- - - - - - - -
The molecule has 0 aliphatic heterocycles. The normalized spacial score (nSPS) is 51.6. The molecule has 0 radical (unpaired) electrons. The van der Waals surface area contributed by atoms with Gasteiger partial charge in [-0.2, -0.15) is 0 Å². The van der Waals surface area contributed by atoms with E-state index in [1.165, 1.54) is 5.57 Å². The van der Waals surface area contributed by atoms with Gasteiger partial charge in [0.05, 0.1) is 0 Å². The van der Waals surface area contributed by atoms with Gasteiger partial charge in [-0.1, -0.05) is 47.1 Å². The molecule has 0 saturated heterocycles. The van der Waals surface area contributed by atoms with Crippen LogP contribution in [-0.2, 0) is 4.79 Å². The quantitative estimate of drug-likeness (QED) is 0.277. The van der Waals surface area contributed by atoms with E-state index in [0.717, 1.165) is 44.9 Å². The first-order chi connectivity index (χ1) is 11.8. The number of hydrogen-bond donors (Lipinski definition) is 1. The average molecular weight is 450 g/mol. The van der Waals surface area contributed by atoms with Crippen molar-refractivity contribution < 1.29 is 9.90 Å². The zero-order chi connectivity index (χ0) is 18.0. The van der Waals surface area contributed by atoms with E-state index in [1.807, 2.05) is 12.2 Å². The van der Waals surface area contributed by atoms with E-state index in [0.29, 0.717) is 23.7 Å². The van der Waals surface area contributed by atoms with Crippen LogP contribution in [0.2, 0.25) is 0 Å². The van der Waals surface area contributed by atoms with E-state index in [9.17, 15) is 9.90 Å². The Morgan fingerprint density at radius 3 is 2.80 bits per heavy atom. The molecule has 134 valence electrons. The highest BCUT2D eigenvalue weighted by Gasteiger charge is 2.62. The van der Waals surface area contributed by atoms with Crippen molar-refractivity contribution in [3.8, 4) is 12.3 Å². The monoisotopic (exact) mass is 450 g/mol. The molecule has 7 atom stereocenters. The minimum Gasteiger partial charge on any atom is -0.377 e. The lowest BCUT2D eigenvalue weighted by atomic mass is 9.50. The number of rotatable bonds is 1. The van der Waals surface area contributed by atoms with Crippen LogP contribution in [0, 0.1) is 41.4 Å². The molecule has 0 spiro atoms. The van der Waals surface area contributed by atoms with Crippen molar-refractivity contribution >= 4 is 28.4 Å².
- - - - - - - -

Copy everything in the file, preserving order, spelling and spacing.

The molecule has 0 aliphatic heterocycles. The normalized spacial score (nSPS) is 51.6. The molecule has 0 radical (unpaired) electrons. The van der Waals surface area contributed by atoms with Gasteiger partial charge in [-0.2, -0.15) is 0 Å². The van der Waals surface area contributed by atoms with E-state index in [1.165, 1.54) is 5.57 Å². The van der Waals surface area contributed by atoms with Gasteiger partial charge in [0.05, 0.1) is 0 Å². The van der Waals surface area contributed by atoms with Gasteiger partial charge in [-0.1, -0.05) is 47.1 Å². The molecule has 0 saturated heterocycles. The van der Waals surface area contributed by atoms with Crippen LogP contribution in [-0.2, 0) is 4.79 Å². The quantitative estimate of drug-likeness (QED) is 0.277. The van der Waals surface area contributed by atoms with E-state index in [0.717, 1.165) is 44.9 Å². The first-order chi connectivity index (χ1) is 11.8. The number of hydrogen-bond donors (Lipinski definition) is 1. The average molecular weight is 450 g/mol. The van der Waals surface area contributed by atoms with Crippen molar-refractivity contribution < 1.29 is 9.90 Å². The zero-order chi connectivity index (χ0) is 18.0. The van der Waals surface area contributed by atoms with E-state index in [1.807, 2.05) is 12.2 Å². The van der Waals surface area contributed by atoms with E-state index in [0.29, 0.717) is 23.7 Å². The van der Waals surface area contributed by atoms with Crippen LogP contribution in [0.2, 0.25) is 0 Å². The van der Waals surface area contributed by atoms with E-state index in [9.17, 15) is 9.90 Å². The Morgan fingerprint density at radius 3 is 2.80 bits per heavy atom. The molecule has 134 valence electrons. The highest BCUT2D eigenvalue weighted by Gasteiger charge is 2.62. The van der Waals surface area contributed by atoms with Crippen molar-refractivity contribution in [3.8, 4) is 12.3 Å². The monoisotopic (exact) mass is 450 g/mol. The molecule has 7 atom stereocenters. The minimum Gasteiger partial charge on any atom is -0.377 e. The lowest BCUT2D eigenvalue weighted by atomic mass is 9.50. The number of rotatable bonds is 1. The van der Waals surface area contributed by atoms with Crippen LogP contribution in [0, 0.1) is 41.4 Å². The molecule has 0 spiro atoms. The van der Waals surface area contributed by atoms with Crippen molar-refractivity contribution >= 4 is 28.4 Å².